|Heritage status||Grade II listed structure|
|Preceded by||Old Battersea Bridge (1771–1885) a.k.a. Chelsea Bridge|
|Material||Cast iron and granite|
|Total length||725 feet 6 inches (221.13 m)|
|Width||40 feet (12 m)|
|Longest span||163 feet (50 m)|
|Number of spans||5|
|Piers in water||4|
|Clearance below||38 feet 9 inches (11.8 m) at lowest astronomical tide|
|Opened||21 July 1890|
|Daily traffic||26,041 vehicles (2004)|
Battersea Bridge is a cast-iron and granite five-span cantilever bridge crossing the River Thames in London, England. It is on a sharp bend in the river, and links Battersea south of the river with Chelsea to the north.
The first Battersea Bridge was a toll bridge. Although a stone bridge was planned, a cheaper wooden bridge was built instead. Designed by Henry Holland, it was opened to pedestrians in November 1771, and to vehicles in 1772. The bridge was poorly designed. Iy was dangerous to its users and to passing shipping. Boats often collided with it. To reduce the dangers to shipping, two piers were removed, and the sections of the bridge above them were strengthened with iron girders.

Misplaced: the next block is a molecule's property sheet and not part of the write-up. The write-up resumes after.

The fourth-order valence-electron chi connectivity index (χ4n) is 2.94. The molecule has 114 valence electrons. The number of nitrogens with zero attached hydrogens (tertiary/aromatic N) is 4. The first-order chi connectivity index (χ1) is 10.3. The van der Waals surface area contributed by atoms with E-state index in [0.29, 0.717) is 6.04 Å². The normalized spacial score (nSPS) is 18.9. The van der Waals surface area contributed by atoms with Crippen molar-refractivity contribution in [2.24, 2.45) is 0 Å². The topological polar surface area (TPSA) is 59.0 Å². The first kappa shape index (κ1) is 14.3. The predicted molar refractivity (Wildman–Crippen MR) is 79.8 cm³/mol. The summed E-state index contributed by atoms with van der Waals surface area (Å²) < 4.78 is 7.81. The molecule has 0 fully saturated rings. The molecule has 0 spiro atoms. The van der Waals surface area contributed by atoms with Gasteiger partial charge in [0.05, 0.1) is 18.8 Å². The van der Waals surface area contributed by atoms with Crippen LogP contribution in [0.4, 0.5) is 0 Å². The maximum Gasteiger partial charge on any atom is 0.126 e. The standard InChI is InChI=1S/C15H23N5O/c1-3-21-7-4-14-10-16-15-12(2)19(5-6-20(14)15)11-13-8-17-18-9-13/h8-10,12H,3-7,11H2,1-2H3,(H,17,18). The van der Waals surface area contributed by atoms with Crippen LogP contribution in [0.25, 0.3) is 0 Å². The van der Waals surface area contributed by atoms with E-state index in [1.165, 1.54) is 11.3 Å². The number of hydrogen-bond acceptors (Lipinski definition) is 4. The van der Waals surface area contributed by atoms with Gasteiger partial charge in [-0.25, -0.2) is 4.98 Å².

In 1879 the bridge was taken into public ownership, and in 1885 demolished and replaced with the existing bridge, designed by Joseph Bazalgette. It is the narrowest surviving road bridge over the Thames in London, and one of London's least busy Thames bridges. The position on a bend in the river makes the bridge a hazard to shipping, and it has been closed many times due to collisions.
In June 2012, the bridge was highlighted on the route of Queen Elizabeth II's Diamond Jubilee Pageant on the Thames. The Battersea Bridge area marked the official start of the parade of ships and boats moving towards Tower Bridge.